Hague Convention On The Civil Aspects of International Child Abduction - Procedural Nature

Procedural Nature

Family law
Marriage & Similar status
  • Marriage
  • Types of marriages
  • Prenuptial agreement
  • Cohabitation
  • Civil union
  • Domestic partnership
Dissolution of marriage
  • Divorce
  • Annulment
  • Alimony
  • Void and Voidable marriage
  • Separation
  • Parenting plan
  • Residence (ENG)
  • Parental rights
  • Parenting coordinator (USA)
Parent legal
  • Paternity
  • Legitimacy
  • Child custody
  • Legal guardian
  • Adoption
  • Child support
  • Contact & Visitation
  • Grandparent visitation
Child legal
  • U.N. Rights of the Child
  • Children's rights
  • Emancipation
  • Foster care
  • Ward
Conflict of laws
  • Conflict of laws
  • Divorce
  • Marriage
Related areas
  • Family
  • Adultery
  • Paternity fraud
  • Bigamy
  • CPS (USA)
  • Child abuse
  • Domestic violence
  • Incest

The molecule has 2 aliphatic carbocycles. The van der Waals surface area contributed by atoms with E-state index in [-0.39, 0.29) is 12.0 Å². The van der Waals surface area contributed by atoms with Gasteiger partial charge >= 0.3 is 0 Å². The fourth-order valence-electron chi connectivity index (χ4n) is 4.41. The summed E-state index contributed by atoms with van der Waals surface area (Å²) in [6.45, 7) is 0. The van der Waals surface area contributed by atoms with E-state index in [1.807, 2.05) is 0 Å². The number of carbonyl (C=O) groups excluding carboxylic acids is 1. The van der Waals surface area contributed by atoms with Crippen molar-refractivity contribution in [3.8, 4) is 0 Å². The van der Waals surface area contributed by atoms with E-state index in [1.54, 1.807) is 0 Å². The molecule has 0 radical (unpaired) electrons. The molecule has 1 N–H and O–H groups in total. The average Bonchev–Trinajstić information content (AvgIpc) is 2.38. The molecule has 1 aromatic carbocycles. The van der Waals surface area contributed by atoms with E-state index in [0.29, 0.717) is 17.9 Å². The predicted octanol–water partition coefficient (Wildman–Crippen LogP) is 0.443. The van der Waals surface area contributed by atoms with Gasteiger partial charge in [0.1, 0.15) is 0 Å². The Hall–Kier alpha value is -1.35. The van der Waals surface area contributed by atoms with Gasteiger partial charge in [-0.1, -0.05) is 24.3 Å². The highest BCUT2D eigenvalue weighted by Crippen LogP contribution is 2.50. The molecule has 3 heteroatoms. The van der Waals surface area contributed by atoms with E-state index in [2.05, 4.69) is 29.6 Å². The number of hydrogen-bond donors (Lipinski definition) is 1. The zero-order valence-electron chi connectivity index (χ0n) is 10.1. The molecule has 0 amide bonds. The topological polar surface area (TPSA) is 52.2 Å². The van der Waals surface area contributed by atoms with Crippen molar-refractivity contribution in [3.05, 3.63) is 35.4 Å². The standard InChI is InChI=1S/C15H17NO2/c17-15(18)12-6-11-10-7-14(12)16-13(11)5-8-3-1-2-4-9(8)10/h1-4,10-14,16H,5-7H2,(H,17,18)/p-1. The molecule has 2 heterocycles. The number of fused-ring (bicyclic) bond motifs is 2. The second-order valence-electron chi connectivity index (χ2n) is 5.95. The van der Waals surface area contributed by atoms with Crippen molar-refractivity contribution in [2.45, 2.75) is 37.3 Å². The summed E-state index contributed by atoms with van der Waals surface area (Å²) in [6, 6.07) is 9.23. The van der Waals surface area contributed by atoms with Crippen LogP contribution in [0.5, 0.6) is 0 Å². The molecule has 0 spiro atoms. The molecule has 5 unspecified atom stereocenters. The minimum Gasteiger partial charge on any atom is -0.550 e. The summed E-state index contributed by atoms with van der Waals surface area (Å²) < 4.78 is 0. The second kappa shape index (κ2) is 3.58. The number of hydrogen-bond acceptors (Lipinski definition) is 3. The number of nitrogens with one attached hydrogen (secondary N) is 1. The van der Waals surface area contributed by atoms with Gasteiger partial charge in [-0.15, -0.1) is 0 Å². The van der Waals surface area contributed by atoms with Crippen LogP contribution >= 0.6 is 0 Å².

• Child-selling

The Convention does not provide any substantive rights. The Convention provides that the court in which a Hague Convention action is filed should not consider the merits of any underlying child custody dispute, but should determine only that country in which those issues should be heard. Return of the child is to the member nation rather than specifically to the left-behind parent.

The Convention mandates return of any child who was a “habitual resident” in a contracting nation immediately before an action that constitutes a breach of custody or access rights. The Convention provides that all Contracting States, as well as any judicial and administrative bodies of those Contracting States, “shall act expeditiously in all proceedings seeking the return of a children” and that those institutions shall use the most expeditious procedures available to the end that final decision be made within six weeks from the date of commencement of the proceedings.

Read more about this topic:  Hague Convention On The Civil Aspects Of International Child Abduction

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